It's August, which means Summer is in full swing and barbecues are working overtime. Whether you consider yourself a novice griller or an accomplished barbecue baron, there is never a wrong time to brush up on your grilling skills. At AEI we understand both the importance of knowing how to work the grill, but also how crucial proper preparation can be.
Below we have compiled some basic barbecue tips that we hope can assist you in taking your outdoor grilling to the next level!
PGS Grills: The Basics
- Make sure your grill is clean before starting. While for some dishes, having flavors leftover on the grill may be a welcomed addition to your palate, in most cases you will want to have the grates scrubbed before beginning a new meal. A sturdy metal brush is the most common tool used to clean the grates in between uses. A hotter grill makes it easier to scrape off any remaining food flakes.
- Keep food on the flame. Constantly flipping your meats over does not allow for them to cook properly. Review cook-time approximations for whatever meats you are grilling and flip only when necessary. In many cases flipping the meat once should be enough. (Make sure each side is cooked properly before flipping!)
- Don't abuse the meat. Avoid squishing the meat. The more you alter the shape of the meat being grilled the less flavor and moisture it will retain.
- Keep a spray bottle handy in case of flare-ups. While flames are completely necessary to cook the food properly, they can also char and burn if not watched carefully. A spray bottle filled with water allows you to control flare-ups without affecting the heat.
- Meat thermometers help. Even experienced cooks can be caught off guard by an undercooked burger. Some cooks touch the meat to determine how much longer to cook them, while others watch the color. Regardless, unless you are a very experienced cook, it can be hard to accurately read the meat’s temperature every time. A meat thermometer does the work for you, accurately, and they typically cost less than $20.
- Avoid putting cold foods straight on the grill. Letting meat come to temperature on the counter for 30 minutes before grilling will help it cook more evenly. (If you are looking for a rare sear, however — like if you’re grilling tuna, for example — then chilled is the way the go!)
- Remember food continues to cook off the grill. Carryover cooking is a term that means your food continues to cook even after it has been removed from the grill. Food temperature rises slightly after being removed from the grill so don't cook those patties too much before taking them off.
- Rest all meat! Allow the meat to sit undisturbed after removing from your PGS grill. If given the time to rest the meat will retain its natural juices. This means a juicier and tastier burger. The time taken to rest will depend on its size. Steaks or chops should stand for about 5 minutes, while roasts typically need between 10-20 minutes of rest before serving.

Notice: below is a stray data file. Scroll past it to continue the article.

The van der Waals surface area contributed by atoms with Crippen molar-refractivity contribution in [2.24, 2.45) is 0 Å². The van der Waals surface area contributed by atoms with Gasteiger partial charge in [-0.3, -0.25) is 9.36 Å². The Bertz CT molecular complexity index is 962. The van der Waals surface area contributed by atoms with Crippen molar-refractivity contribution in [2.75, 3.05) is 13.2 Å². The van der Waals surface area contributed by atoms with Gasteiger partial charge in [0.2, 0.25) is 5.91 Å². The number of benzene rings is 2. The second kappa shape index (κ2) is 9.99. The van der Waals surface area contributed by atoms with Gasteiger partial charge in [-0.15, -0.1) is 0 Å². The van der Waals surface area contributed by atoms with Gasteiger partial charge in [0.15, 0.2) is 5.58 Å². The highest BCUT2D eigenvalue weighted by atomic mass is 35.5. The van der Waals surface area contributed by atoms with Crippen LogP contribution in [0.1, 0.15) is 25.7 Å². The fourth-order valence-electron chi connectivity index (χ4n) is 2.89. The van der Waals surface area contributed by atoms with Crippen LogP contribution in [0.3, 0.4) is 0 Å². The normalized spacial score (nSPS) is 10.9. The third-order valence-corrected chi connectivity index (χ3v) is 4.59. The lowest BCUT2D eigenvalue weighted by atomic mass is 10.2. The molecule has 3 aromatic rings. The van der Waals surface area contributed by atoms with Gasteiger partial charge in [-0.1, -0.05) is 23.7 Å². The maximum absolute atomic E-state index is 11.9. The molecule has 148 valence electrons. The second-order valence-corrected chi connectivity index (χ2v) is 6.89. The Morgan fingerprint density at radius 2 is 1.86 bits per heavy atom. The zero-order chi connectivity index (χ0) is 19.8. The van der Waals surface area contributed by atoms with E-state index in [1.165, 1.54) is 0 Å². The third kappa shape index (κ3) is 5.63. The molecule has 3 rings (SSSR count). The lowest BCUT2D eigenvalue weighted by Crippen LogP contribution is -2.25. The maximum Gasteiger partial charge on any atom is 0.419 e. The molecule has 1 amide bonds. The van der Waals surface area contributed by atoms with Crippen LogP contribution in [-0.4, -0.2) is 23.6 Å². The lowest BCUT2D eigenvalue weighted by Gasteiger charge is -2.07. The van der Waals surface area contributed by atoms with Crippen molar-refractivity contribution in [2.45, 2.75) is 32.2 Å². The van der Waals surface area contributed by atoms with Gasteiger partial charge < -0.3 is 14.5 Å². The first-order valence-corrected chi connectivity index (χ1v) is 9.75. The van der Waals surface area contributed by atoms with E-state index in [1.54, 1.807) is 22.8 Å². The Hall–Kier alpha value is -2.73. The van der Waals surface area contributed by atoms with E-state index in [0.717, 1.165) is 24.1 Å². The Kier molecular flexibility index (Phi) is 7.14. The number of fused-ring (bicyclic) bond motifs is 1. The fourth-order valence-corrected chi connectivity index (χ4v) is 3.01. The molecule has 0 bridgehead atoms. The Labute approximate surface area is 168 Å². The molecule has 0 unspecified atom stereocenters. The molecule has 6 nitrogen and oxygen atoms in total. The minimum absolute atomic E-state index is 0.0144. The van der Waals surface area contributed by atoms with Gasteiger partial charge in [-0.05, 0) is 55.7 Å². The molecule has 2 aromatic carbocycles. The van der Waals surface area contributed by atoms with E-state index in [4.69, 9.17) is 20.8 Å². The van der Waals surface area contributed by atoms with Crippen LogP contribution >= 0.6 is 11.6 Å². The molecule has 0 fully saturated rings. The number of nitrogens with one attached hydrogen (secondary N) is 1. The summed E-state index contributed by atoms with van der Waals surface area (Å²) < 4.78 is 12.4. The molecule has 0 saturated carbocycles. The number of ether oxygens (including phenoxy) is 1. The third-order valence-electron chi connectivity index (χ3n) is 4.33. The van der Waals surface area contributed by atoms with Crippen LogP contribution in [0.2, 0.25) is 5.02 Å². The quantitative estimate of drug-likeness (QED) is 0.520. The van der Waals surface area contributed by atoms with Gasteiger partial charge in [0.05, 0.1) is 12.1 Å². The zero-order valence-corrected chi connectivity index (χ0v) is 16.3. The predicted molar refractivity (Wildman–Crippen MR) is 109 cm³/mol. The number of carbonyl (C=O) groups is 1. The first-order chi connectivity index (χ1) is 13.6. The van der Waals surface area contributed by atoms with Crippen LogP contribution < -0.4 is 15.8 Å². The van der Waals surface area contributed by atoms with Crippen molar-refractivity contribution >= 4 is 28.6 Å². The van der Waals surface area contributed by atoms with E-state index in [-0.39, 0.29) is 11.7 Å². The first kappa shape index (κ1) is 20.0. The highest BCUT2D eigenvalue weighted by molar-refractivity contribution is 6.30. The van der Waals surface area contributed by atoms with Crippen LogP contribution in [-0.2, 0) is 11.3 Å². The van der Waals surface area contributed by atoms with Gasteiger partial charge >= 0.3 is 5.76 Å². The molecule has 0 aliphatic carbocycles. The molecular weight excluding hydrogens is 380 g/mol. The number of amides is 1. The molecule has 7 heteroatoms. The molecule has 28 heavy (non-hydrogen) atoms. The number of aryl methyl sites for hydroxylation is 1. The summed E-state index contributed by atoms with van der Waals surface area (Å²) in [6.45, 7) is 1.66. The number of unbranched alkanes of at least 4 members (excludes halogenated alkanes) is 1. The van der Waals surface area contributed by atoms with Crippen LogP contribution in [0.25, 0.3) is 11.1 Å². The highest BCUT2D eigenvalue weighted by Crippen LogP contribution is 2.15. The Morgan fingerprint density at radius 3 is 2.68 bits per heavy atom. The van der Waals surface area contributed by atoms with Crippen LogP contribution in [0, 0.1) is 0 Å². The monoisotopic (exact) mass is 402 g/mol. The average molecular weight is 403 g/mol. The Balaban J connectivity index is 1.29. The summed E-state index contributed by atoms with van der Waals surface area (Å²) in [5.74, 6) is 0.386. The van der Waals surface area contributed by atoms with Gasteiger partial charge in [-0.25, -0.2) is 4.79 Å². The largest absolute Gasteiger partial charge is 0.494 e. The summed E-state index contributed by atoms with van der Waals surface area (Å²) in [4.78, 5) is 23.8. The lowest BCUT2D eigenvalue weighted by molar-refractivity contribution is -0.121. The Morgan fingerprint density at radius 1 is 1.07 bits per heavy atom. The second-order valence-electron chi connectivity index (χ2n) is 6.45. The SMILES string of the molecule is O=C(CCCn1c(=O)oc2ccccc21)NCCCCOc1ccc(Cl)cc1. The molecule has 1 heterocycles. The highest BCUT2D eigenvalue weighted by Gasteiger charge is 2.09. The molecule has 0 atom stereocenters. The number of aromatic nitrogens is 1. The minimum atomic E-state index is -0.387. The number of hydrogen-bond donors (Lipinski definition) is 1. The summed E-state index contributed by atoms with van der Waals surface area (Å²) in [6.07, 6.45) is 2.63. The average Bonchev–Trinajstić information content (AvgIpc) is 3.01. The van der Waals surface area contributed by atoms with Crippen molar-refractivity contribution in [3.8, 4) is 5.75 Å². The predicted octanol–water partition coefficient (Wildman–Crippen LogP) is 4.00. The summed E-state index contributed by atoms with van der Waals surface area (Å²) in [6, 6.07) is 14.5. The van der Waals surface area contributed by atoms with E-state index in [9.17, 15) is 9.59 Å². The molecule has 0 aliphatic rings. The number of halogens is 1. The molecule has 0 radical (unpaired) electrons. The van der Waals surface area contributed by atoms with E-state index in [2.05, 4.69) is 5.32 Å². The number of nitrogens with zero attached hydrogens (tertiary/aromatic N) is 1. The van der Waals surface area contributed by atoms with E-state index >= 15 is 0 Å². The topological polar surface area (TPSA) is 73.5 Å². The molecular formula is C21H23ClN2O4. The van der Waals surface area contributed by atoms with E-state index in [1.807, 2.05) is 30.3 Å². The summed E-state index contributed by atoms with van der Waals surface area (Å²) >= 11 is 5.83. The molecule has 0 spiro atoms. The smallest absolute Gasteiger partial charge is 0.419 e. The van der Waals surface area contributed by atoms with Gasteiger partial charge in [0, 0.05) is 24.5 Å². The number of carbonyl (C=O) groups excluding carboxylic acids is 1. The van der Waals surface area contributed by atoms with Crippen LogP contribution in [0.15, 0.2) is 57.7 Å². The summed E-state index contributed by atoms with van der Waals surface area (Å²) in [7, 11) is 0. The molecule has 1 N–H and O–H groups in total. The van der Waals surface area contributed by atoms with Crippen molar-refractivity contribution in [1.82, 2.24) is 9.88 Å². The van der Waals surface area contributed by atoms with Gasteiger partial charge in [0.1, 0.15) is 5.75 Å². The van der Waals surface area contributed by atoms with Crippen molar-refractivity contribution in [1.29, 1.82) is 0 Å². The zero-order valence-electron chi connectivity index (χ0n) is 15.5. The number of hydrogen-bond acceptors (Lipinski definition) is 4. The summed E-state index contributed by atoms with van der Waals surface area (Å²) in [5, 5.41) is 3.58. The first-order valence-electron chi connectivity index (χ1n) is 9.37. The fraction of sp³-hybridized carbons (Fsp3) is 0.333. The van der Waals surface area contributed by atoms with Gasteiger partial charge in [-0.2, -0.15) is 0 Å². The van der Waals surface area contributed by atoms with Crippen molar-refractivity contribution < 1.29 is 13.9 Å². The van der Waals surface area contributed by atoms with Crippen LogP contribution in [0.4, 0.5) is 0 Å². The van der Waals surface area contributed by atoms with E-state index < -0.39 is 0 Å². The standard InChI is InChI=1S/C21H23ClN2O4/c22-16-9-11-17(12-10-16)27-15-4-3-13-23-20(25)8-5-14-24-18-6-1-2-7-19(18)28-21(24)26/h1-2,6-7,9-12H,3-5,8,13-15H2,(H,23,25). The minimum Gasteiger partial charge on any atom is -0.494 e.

- Cook meats with bones at higher heat. No one wants to eat meat covered in black char. For thicker meats with bones, such as chicken legs or ribeye, grill them on high heat then move to lower, indirect heat on the grill. This allows for the meat to be more evenly cooked without producing char on the bones.
- Keep it simple when serving a crowd. This is obviously a personal preference. When barbecuing with multiple protein options it may be best to invest in meats that cook in similar fashions. Trying to keep track of various cook times can easily be overwhelming for even the most attentive griller. Mix and match a variety of sides to offer up plenty of choices for friends and family.
Gas vs. Charcoal
Gas Grills vs. Charcoal, at a Glance
Propane and natural gas grills burn relatively clean. The main by-products of these types of grills are mostly water vapor and carbon dioxide. Charcoal, conversely, produces a variety of different molecules when burned, some of which can indeed land on your food and flavor it. As the fats burn up and drop onto the hot coals, they create new aromatic compounds that get deposited back onto your meat as you barbecue.
When cooking high-heat foods such as steaks, burgers, fish, or pork chops, while applying the same heat output and cooking time, it can be difficult to tell the difference between meats cooked on charcoal or gas.
For events where foods will be cooked longer and via indirect heat, like ribs or brisket, there will be a noticeably smokier flavor when cooked over charcoal. When you find yourself grilling over indirect heat, there's very little vaporization of drippings, so most of your smokey flavor is produced directly from the charcoal itself over the longer period of time it cooks.